This post was also written by Todd Maiden.
The All Appropriate Inquiries Rule (the “AAI Rule”), set forth at 40 CFR Part 312, serves as a benchmark protocol for inspecting a property’s environmental condition. If the benchmark is met, a prospective purchaser can be insulated from liability under the Comprehensive Environmental Response, Compensation, and Liability Act (“CERCLA”). In order to satisfy the requirements of the AAI Rule, a prospective purchaser must be able to demonstrate satisfaction of certain industry standards promulgated by the American Society for Testing and Materials (“ASTM”). On December 20, 2013, the Environmental Protection Agency approved ASTM Standard 1527-13 (the “Revised ASTM”), relating to Phase I Environmental Site Assessments (“Phase I Assessments”), as sufficient to satisfy the AAI Rule for protection under CERCLA. The EPA approval goes into effect on October 6, 2015. After this date, prospective purchasers of property must verify that all Phase I Assessments and related due diligence are performed in accordance with the Revised ASTM. The changes, discussed below, could impact the time and costs associated with due diligence, and prospective purchasers should start planning now.
Changes in Recognized Environmental Conditions
A subtle but significant change relates to how the term “recognized environmental condition” (or “REC”) is now differentiated. As background, a REC means the presence or likely presence of any hazardous substances or petroleum products in, on, or at a property: (1) due to any release to the environment; (2) under conditions indicative of a release to the environment; or (3) under conditions that pose a material threat of a future release to the environment. Further, a Historical REC (“HREC”) is defined as an environmental condition that in the past would have been considered a REC but has been satisfactorily remediated or addressed in such a manner that it is no longer considered to be a REC, i.e. the environmental conditions have been fully remediated with no restrictions.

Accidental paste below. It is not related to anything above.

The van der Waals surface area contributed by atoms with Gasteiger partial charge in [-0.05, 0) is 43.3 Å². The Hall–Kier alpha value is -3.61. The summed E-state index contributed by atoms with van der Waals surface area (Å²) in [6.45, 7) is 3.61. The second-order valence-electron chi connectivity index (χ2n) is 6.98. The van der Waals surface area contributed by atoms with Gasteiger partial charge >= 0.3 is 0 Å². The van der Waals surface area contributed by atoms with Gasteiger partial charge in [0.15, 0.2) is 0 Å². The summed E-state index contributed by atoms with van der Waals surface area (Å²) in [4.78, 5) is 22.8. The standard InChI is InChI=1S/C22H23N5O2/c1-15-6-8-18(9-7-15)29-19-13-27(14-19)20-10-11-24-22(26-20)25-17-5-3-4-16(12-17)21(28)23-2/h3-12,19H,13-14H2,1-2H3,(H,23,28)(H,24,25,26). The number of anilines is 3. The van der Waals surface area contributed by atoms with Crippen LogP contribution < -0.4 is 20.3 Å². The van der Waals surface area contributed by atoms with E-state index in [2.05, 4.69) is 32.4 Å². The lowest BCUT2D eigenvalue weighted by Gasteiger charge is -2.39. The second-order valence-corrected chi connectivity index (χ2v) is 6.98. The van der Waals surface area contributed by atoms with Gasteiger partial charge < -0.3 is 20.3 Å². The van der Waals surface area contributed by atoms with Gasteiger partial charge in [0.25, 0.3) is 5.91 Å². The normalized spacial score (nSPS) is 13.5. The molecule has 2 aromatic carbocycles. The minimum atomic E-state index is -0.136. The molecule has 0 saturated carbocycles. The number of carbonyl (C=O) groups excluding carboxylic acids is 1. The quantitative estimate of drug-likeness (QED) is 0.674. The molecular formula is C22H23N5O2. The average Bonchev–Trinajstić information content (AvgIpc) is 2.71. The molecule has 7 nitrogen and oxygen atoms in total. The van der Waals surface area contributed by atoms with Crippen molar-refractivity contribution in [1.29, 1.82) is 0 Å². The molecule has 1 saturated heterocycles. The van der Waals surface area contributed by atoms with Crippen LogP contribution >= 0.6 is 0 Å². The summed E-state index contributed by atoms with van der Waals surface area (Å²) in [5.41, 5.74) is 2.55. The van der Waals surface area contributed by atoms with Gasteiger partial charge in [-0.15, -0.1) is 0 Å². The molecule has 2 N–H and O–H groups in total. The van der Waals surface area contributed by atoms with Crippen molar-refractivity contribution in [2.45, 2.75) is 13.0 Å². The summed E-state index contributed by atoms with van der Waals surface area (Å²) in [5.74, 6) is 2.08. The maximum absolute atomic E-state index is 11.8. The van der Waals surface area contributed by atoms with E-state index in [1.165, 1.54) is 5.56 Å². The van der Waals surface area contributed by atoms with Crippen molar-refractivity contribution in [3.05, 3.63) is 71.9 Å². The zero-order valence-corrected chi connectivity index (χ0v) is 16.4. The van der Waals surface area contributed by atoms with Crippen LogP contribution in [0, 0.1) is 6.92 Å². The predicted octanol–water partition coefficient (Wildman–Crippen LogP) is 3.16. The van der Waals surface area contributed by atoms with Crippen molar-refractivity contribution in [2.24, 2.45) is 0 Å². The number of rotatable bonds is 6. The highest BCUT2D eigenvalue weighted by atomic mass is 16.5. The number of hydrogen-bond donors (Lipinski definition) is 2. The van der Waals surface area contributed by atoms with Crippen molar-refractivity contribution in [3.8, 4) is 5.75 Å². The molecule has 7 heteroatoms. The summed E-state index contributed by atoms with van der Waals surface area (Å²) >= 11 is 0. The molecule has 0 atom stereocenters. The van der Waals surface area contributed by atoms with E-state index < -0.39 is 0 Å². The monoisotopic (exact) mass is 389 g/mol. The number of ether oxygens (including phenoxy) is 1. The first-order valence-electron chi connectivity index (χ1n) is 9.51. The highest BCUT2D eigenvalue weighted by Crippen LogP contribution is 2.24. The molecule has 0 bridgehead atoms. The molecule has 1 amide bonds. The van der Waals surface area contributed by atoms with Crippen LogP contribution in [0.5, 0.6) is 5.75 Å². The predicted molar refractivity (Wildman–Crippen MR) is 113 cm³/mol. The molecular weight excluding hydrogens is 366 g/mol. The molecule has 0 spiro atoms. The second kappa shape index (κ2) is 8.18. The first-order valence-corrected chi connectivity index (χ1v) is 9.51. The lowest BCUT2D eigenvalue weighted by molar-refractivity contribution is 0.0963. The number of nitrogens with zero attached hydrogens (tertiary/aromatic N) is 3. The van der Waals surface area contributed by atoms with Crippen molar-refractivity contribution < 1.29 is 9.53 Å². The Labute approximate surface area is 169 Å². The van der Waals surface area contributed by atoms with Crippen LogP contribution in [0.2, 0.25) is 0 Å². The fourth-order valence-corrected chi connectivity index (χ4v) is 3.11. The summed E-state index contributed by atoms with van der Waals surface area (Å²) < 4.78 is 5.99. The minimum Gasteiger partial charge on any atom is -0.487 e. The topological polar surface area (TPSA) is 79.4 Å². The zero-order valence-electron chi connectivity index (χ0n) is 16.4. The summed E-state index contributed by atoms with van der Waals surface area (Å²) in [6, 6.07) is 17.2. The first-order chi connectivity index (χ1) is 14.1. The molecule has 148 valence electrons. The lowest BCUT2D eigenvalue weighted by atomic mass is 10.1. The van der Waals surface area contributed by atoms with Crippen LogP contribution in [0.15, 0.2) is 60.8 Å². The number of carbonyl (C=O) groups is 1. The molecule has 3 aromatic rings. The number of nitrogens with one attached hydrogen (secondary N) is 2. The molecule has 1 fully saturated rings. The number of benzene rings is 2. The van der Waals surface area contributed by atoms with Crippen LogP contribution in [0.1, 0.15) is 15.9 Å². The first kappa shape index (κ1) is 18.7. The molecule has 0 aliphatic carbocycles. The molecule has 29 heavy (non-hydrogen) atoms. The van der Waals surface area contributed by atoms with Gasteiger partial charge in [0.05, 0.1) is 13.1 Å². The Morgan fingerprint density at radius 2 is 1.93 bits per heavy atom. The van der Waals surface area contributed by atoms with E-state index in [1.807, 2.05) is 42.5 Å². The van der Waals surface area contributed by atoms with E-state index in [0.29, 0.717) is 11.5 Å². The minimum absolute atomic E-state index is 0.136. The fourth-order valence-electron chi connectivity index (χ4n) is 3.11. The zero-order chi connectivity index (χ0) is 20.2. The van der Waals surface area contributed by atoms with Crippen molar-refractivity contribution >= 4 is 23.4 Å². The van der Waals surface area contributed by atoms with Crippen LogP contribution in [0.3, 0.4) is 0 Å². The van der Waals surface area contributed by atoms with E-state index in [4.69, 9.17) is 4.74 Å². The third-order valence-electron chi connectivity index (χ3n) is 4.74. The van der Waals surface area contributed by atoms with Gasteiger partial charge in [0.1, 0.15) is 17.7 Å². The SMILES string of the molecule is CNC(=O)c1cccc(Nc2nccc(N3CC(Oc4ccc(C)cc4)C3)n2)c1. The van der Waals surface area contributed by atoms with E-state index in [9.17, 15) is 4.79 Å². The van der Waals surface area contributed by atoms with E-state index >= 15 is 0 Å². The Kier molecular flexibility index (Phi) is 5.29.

The Revised ASTM breaks down this differentiation further by defining a “controlled REC” or “CREC”) as a past release of hazardous substances or petroleum products that has been addressed to the satisfaction of the applicable regulatory authority, with hazardous substances or petroleum products allowed to remain in place subject to the implementation of required controls (e.g., a land use control or deed restriction, limiting a property to commercial or industrial while prohibiting residential use or certain specific uses such as crop growing, etc.
The above distinctions will require additional due diligence on the part of environmental consultants who must verify what remedial measures were taken, which could increase costs, including title searches and review of land use controls. The new distinction could attract additional scrutiny from lenders and insurance carriers as well.
Vapor Intrusion as a Recognized Environmental Condition
The changes also broaden the scope of an acceptable Phase I Assessment to include vapor intrusion and clarified that releases of contaminants that migrate via vapor in subsurface or in soils constitute a REC, heighten due diligence standards with respect to adjoining properties, and add new title search requirements. All this will inevitably add time and delay to the due diligence process, and could necessitate additional due diligence, including a Phase II Site Assessment, which could stop some deals in their tracks.
Most consultants and lenders already work to the Revised ASTM, but prospective purchasers should carefully evaluate a consultant’s scope of work going forward, as the Phase I Assessment is typically obtained to support a statutory defense to strict liability for environmental contamination caused by prior owners and the Revised ASTM must be satisfied in order to support such a defense.